This is journal entry 7, our sixth day in Norway a Bergen city break. Here we’ve highlighted places to eat, things to do and how to get around for a successful afternoon in this colorful Norwegian city.
My six-year-old son and I have embarked upon a 14-day Eurail trip from Oslo, Norway to Bodo in the Arctic Circle. We started in Oslo for 2 days then to Stavanger where we had a city break and explored Vikings. Yesterday we explored Haugesund, the homeland of the Viking Kings. Follow our Daily Journal Entries on Twitter, Facebook and Instagram with #VisitNorwayUSA.
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Exploring Bergen, Norway’s Little Big City
Bergen is situated on the west coast of Norway, on the peninsula of Bergenshalvøyen. The city was established before 1070 AD and is home to the UNESCO World Heritage Site Bryggen, the old wharf of Bergen. As it stands today, in all its colorful splendor, it paints a memory of the town’s importance as part of the Hanseatic League’s trading empire from the 14th to the mid-16th century.
Up until today, I had only seen this city in photos. Its colorful pointed rooftops against a clear blue sky made me want to one day visit this waterside city. Finally we were here. It was freezing, but we were in here. My first snapshot impression of this popular Norwegian destination was how pretty it was, wrapped in layers around the harbor and reflecting into the water as if a giant mirror were on the ground.
Getting There by Bus Via Haugesund
You can easily get to the city by bus via Haugesund which is exactly what we did. It was under two hours and just as scenic as all the other trips through Norway. Like our trip to Haugesund, our bus was loaded onto another ferry which lent scenic views of the surrounding mountains and hills. There’s no shortage of beauty on this ride.
The first thing that caught my eye about Bergen when we arrived were all the tiny mountainside homes layering over the city like a collection of pretty boxes. Before we knew it we were at the bus station. Our Radisson Blue Royal Hotel was a short five minute taxi ride from the bus station. An easy walk in the summer.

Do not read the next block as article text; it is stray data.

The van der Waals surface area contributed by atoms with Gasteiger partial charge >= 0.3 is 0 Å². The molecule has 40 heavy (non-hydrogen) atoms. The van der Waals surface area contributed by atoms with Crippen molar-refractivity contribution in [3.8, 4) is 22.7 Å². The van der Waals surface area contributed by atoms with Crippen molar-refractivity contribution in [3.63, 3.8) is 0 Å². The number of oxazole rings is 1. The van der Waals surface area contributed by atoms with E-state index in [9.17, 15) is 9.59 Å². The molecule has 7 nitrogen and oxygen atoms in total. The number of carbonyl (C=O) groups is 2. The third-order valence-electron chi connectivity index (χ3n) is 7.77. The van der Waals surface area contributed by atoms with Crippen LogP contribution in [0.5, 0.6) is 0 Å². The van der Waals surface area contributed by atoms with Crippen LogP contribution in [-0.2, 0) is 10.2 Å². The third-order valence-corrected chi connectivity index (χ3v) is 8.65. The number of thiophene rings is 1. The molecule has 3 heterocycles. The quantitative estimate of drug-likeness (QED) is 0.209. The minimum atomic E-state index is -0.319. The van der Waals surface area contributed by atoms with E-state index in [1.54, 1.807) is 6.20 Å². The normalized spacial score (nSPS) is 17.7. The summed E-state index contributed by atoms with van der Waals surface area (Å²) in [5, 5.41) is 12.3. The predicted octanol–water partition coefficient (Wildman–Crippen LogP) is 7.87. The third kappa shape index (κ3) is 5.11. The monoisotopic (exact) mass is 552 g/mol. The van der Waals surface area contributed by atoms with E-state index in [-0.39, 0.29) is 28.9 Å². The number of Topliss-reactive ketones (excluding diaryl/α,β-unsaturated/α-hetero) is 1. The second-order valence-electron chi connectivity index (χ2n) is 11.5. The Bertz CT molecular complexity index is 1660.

Our Afternoon Adventure
The Old Hanseatic Wharf
By the time we settled into our hotel and freshened up it was about 1:00. We were starving and ready to seize the afternoon. The sky was clear and the colors of the Bryggen Wharf were far too pretty to ignore. So we set off to meet our guide at the Hanseatic Wharf of Bergen, listed on the UNESCO World Heritage List and a major inspiration for Arendelle/Frozen.
The site is literally twenty something feet from the hotel, and a perfect place to start an afternoon adventure. We walked and listened to the history of the wharf while we meandered in and out of shops, through crooked alleys, and up and down narrow steps. We were smitten by the story book feel of this heritage site. It was like something that popped out of Diagon Alley from the Harry Potter series. I can see why the creators of Frozen, chose this as a reference.
Our next stop was Bergenhus fortress located at the entrance to the harbor. This is one of the oldest and best preserved castles in Norway, and just a five minute walk from the wharf. As we approached Haakon’s Hall, a medieval stone hall located inside the fortress, I could immediately see the resemblance to Frozen (despite not having been mentioned as a reference). Though it may not look that big now, in medieval times it was the largest building of the royal palace in Bergen, then the capital of Norway.
Some Helpful Travel Tips
This destination is totally worth a few days visit, but if you only have a few hours, here’s some tips on getting a taste of this colorful city. You can use the Visit Bergen tourism site to plan it out for yourself.
- Head straight to the Old Wharf as a starting point via taxi from the station. You can work you way back walking.
- You can easily go from the Bergenhus Fortress, to the Old Wharf, to the Ulriken Cable Car, to the Bryggens Museum in a couple hours taking time for photos along the way.
- Once you’ve reached the end of the harbor, you will have a few dining options. There’s an Egon’s (family friendly and reasonably priced) or a Mcdonalds if that’s you’re thing. There’s also a killer ice cream spot on the waterside.
- If you walk just around the bend to the other side of the harbor, there’s an AWESOME fish market that sells lunch and fresh seafood. You can sit by panoramic windows and enjoy the view of the city.
- From this point it’s about a ten minute walk to the main bus station.
For more information check out their tourism site. For trip planning to Norway VisitNorway.com! Check out my Yonderboxes for the cheapest hotel booking exclusive to my readers!
Special thanks to Visit Norway USA. While they and the local tourism offices are funding all air, hotels and meals, this in no way shapes my opinion of my journey through Norway. An additional thank you to Visit Haugesund for guiding us during our stay.
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